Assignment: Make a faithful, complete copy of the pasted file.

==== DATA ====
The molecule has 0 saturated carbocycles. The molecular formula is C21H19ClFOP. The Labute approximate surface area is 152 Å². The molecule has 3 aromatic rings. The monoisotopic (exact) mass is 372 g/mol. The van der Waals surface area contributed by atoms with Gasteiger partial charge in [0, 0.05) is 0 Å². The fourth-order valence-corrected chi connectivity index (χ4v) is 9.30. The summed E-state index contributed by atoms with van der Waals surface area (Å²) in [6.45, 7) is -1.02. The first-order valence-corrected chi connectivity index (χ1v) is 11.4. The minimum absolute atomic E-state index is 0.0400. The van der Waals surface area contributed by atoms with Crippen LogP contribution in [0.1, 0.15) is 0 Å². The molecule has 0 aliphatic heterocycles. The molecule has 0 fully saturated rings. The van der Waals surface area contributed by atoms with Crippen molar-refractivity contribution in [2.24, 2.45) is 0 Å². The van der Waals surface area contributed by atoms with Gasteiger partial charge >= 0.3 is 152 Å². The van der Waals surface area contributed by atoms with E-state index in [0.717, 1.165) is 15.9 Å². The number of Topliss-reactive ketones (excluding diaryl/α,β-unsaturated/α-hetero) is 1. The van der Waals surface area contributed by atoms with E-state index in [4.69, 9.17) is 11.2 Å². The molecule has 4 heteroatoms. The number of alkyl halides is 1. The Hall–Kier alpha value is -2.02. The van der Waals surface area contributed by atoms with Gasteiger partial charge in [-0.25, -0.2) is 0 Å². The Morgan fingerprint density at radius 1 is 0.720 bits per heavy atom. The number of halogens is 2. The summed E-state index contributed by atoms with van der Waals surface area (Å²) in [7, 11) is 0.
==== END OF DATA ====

The molecule has 0 saturated carbocycles. The molecular formula is C21H19ClFOP. The Labute approximate surface area is 152 Å². The molecule has 3 aromatic rings. The monoisotopic (exact) mass is 372 g/mol. The van der Waals surface area contributed by atoms with Gasteiger partial charge in [0, 0.05) is 0 Å². The fourth-order valence-corrected chi connectivity index (χ4v) is 9.30. The summed E-state index contributed by atoms with van der Waals surface area (Å²) in [6.45, 7) is -1.02. The first-order valence-corrected chi connectivity index (χ1v) is 11.4. The minimum absolute atomic E-state index is 0.0400. The van der Waals surface area contributed by atoms with Crippen LogP contribution in [0.1, 0.15) is 0 Å². The molecule has 0 aliphatic heterocycles. The molecule has 0 fully saturated rings. The van der Waals surface area contributed by atoms with Crippen molar-refractivity contribution in [2.24, 2.45) is 0 Å². The van der Waals surface area contributed by atoms with Gasteiger partial charge >= 0.3 is 152 Å². The van der Waals surface area contributed by atoms with E-state index in [0.717, 1.165) is 15.9 Å². The number of Topliss-reactive ketones (excluding diaryl/α,β-unsaturated/α-hetero) is 1. The van der Waals surface area contributed by atoms with E-state index in [4.69, 9.17) is 11.2 Å². The molecule has 4 heteroatoms. The number of alkyl halides is 1. The Hall–Kier alpha value is -2.02. The van der Waals surface area contributed by atoms with Gasteiger partial charge in [-0.25, -0.2) is 0 Å². The Morgan fingerprint density at radius 1 is 0.720 bits per heavy atom. The number of halogens is 2. The summed E-state index contributed by atoms with van der Waals surface area (Å²) in [7, 11) is 0.